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Michael Gracie

Something Thoreau wrote on April 2, 1852

“In the promulgated views of man, in institutions, in the common sense, there is narrowness and delusion. It is our weakness that so exaggerates the virtues of philanthropy and charity and makes it the highest human attribute. The world will sooner or later tire of philanthropy and all religions base on it mainly. They cannot long sustain my spirit. In order to avoid delusions, I would fain let man go by and behold a universe in which man is but as a grain of sand. I am sure that those of my thoughts which consist, or are contemporaneous, with social personal connections, however humane, are not the wisest and widest, most universal. What is the village, city, State, nation, eye the civilized world, that it should concern a man so much? the thought of them affects me in my wisest hours as when I pass a woodchuck’s hole. It is a comfortable place to nestle, no doubt, and we have friends, some sympathizing ones, it may be, and a hearth, there; but I have only to get up at midnight, aye to soar or wander a little in my thought by day, to find them all slumbering. Look at our literature. What a poor, puny, social thing, seeking sympathy! The author troubles himself about his readers–would fain have one before he dies. He stands too near his printer; he corrects the proofs. Not satisfied with defiling one another in this world, we would all go to heaven together. To be a good man, that is, a good neighbor in the widest sense, is but little more than to be a good citizen. Mankind is a gigantic institution; it is a community to which most men belong. It is a test I would apply to my companion–can he forget man? can he see this world slumbering?”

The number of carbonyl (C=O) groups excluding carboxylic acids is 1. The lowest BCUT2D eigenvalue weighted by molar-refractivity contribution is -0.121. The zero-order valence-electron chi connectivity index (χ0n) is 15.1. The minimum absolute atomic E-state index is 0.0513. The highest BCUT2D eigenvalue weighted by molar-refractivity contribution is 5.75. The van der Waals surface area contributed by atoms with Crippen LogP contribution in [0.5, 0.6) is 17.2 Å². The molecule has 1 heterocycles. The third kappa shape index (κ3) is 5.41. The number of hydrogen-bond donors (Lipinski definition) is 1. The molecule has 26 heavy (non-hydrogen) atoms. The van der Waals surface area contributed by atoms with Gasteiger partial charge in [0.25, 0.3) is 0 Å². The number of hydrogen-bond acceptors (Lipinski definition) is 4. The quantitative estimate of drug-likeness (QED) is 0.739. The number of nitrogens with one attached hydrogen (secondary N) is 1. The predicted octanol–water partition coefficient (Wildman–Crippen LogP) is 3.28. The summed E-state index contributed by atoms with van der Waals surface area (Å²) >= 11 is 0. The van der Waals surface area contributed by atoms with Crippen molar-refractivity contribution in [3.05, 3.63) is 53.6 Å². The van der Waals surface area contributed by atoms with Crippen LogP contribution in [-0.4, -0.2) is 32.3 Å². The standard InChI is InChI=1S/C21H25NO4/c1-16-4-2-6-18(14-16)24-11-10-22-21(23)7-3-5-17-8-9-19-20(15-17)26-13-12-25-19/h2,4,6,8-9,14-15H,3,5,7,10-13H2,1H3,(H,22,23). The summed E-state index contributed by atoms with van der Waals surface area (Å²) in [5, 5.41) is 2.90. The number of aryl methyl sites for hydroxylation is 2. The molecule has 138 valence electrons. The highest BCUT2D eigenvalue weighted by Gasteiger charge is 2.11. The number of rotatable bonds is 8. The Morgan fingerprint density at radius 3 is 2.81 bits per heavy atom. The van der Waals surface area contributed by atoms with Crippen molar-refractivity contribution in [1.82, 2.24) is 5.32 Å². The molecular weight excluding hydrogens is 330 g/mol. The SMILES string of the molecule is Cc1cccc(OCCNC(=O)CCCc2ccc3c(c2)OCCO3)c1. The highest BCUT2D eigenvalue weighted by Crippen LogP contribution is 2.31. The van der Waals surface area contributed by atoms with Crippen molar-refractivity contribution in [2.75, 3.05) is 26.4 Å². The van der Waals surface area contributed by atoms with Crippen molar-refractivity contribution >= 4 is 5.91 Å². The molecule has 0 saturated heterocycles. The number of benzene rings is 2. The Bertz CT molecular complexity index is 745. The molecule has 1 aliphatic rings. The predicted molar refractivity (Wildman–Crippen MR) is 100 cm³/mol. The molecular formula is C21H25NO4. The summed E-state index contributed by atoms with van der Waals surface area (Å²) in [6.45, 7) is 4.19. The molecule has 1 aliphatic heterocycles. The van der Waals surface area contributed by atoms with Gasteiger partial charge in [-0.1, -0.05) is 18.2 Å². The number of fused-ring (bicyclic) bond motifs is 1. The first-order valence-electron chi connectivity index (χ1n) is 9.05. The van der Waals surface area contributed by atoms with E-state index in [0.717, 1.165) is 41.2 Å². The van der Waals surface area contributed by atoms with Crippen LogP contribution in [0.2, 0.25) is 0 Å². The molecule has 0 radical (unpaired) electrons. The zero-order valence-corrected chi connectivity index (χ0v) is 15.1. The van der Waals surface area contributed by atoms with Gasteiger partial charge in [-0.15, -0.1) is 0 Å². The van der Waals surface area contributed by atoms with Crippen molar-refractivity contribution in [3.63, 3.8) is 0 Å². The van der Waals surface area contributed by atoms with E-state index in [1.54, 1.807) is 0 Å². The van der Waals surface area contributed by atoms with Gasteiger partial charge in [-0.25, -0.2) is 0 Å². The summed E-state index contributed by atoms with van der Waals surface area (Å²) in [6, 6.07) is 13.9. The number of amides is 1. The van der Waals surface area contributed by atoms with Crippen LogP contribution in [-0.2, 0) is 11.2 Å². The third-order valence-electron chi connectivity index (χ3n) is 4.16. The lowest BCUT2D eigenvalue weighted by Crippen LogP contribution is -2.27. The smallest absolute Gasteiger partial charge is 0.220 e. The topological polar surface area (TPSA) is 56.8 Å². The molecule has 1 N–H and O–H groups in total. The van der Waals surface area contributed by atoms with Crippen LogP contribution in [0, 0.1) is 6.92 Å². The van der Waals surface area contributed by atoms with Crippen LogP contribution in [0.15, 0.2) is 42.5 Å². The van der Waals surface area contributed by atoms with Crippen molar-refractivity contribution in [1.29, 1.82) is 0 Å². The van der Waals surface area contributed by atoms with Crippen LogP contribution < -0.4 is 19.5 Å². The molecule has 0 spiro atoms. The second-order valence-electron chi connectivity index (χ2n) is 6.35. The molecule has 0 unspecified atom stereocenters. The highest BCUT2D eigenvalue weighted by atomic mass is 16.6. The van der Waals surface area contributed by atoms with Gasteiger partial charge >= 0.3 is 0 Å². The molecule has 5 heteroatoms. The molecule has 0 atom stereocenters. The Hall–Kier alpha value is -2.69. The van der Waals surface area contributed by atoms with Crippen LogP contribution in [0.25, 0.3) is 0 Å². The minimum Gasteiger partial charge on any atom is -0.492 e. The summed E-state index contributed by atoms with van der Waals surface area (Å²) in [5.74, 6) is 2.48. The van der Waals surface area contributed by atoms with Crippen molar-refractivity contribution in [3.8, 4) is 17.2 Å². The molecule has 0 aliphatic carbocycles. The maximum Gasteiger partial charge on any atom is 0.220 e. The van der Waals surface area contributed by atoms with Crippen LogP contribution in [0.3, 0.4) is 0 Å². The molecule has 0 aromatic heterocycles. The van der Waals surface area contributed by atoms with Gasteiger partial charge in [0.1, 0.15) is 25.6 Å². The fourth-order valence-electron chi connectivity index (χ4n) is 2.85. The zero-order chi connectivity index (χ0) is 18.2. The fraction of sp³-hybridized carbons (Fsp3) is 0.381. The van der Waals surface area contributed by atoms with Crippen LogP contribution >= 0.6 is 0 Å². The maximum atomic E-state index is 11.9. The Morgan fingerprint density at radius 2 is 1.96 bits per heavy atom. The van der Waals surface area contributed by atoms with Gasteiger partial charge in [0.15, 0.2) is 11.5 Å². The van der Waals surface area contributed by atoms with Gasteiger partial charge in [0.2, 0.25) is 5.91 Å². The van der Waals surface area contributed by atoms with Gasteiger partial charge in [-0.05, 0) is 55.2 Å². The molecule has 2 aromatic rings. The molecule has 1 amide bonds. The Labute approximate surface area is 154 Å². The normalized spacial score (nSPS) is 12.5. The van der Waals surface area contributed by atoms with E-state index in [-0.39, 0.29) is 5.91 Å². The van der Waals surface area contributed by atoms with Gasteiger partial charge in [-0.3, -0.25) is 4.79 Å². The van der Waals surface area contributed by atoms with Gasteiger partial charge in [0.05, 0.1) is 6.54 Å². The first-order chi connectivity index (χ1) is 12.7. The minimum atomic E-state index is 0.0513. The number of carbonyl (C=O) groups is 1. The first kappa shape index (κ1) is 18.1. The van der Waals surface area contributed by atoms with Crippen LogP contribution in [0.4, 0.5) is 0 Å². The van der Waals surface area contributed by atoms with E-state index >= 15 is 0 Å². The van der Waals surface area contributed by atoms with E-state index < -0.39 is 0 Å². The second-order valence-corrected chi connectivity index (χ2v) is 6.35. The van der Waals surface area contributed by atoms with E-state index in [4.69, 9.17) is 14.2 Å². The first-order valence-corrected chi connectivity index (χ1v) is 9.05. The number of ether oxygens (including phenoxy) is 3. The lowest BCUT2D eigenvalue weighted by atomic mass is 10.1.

As applicable now as it was to the thinker back then, timeliness (or lack thereof) of his various predictions notwithstanding? Certainly some elements chime familiarity.

MG signing off (because in the battle for attention between forests and trees, the trees win way too often)